Hemodynamic effects of bufalin in the anesthetized dog.
Studies in Lichstein's laboratory suggest that the endogenous digitalislike substance implicated in low renin hypertension might be a steroidal dienolide derivative. If this is true, the bufadienolides should block potassium vasodilation and enhance norepinephrine vasoconstriction, constrict blood vessels, raise blood pressure, and produce natriuresis and diuresis. We have therefore examined these parameters while infusing bufalin (aglycone), a bufadienolide, intrabrachially and intravenously in the anesthetized dog. Intrabrachial infusion of 5-25 micrograms/min with brachial arterial blood flow held constant at 100 ml/min produced a dose-dependent increase in perfusion pressure with rapid onset and offset, a progressive decrease in the vasodilator response to intrabrachial injection of 1 ml iso-osmotic potassium chloride solution (but not to acetylcholine), and an increase in the vasoconstrictor response to intrabrachial injection of 0.1 microgram norepinephrine. Intravenous infusion at 5-50 micrograms/min produced a dose-dependent increase in systemic arterial blood pressure, rate of change of ventricular pressure (dP/dt), and after the highest dose, cardiac irregularities. Natriuresis and diuresis were not observed. Thus, bufalin does in fact have some of the physiological properties required to be considered a candidate for the digitalislike substance found in low renin hypertension.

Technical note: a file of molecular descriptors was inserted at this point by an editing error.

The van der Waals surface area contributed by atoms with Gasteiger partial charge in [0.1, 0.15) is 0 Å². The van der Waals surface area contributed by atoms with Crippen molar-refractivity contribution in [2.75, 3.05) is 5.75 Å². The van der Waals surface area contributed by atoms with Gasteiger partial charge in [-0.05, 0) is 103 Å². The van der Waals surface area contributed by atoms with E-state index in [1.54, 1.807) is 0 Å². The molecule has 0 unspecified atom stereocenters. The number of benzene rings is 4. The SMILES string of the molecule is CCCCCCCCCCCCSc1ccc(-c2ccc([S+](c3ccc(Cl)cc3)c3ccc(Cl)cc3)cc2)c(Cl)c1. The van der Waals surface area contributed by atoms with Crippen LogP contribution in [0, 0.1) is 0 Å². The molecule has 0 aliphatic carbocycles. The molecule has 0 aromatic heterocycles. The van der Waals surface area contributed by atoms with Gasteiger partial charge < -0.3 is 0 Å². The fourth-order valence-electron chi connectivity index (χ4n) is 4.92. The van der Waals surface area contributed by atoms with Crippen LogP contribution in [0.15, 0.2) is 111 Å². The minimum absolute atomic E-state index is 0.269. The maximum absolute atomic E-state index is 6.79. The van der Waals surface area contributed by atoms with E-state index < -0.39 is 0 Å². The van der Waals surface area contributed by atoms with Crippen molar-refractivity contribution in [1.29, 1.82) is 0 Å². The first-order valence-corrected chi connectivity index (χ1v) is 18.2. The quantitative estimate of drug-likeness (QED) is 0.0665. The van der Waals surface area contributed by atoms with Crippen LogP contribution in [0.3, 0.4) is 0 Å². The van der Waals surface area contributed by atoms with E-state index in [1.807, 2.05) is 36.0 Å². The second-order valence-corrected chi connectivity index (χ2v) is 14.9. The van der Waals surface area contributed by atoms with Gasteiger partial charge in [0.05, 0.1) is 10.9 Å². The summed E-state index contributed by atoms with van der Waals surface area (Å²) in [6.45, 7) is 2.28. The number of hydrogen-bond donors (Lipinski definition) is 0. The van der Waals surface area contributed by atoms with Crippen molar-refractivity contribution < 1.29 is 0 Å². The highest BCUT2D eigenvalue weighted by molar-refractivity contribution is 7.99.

- Copyright © 1989 by American Heart Association